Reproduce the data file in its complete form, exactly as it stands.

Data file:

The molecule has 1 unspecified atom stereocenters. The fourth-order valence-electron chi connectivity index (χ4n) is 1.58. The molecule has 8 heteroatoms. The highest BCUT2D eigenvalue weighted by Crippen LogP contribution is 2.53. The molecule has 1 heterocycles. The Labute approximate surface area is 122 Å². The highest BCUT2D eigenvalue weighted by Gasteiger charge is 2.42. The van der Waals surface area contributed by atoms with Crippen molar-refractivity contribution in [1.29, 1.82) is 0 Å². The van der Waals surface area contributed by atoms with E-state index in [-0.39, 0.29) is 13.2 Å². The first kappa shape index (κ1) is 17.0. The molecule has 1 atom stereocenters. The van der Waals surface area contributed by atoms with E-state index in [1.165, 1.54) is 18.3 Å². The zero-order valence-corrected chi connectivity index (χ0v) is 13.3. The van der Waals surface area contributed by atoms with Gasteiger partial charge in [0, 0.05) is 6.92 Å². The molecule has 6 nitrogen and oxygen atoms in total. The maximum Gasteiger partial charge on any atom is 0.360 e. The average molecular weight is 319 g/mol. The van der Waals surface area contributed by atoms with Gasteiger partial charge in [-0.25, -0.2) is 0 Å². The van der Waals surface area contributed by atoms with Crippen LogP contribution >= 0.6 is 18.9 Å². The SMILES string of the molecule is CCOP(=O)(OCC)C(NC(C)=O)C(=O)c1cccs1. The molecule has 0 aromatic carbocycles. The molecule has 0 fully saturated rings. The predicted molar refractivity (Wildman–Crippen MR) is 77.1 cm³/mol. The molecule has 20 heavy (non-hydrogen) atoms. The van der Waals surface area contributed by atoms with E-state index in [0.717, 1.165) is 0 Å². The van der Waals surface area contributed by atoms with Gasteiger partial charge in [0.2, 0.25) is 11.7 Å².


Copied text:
The molecule has 1 unspecified atom stereocenters. The fourth-order valence-electron chi connectivity index (χ4n) is 1.58. The molecule has 8 heteroatoms. The highest BCUT2D eigenvalue weighted by Crippen LogP contribution is 2.53. The molecule has 1 heterocycles. The Labute approximate surface area is 122 Å². The highest BCUT2D eigenvalue weighted by Gasteiger charge is 2.42. The van der Waals surface area contributed by atoms with Crippen molar-refractivity contribution in [1.29, 1.82) is 0 Å². The van der Waals surface area contributed by atoms with E-state index in [-0.39, 0.29) is 13.2 Å². The first kappa shape index (κ1) is 17.0. The molecule has 1 atom stereocenters. The van der Waals surface area contributed by atoms with E-state index in [1.165, 1.54) is 18.3 Å². The zero-order valence-corrected chi connectivity index (χ0v) is 13.3. The van der Waals surface area contributed by atoms with Gasteiger partial charge in [0, 0.05) is 6.92 Å². The molecule has 6 nitrogen and oxygen atoms in total. The maximum Gasteiger partial charge on any atom is 0.360 e. The average molecular weight is 319 g/mol. The van der Waals surface area contributed by atoms with Gasteiger partial charge in [-0.25, -0.2) is 0 Å². The van der Waals surface area contributed by atoms with Crippen LogP contribution >= 0.6 is 18.9 Å². The SMILES string of the molecule is CCOP(=O)(OCC)C(NC(C)=O)C(=O)c1cccs1. The molecule has 0 aromatic carbocycles. The molecule has 0 fully saturated rings. The predicted molar refractivity (Wildman–Crippen MR) is 77.1 cm³/mol. The molecule has 20 heavy (non-hydrogen) atoms. The van der Waals surface area contributed by atoms with E-state index in [0.717, 1.165) is 0 Å². The van der Waals surface area contributed by atoms with Gasteiger partial charge in [0.2, 0.25) is 11.7 Å².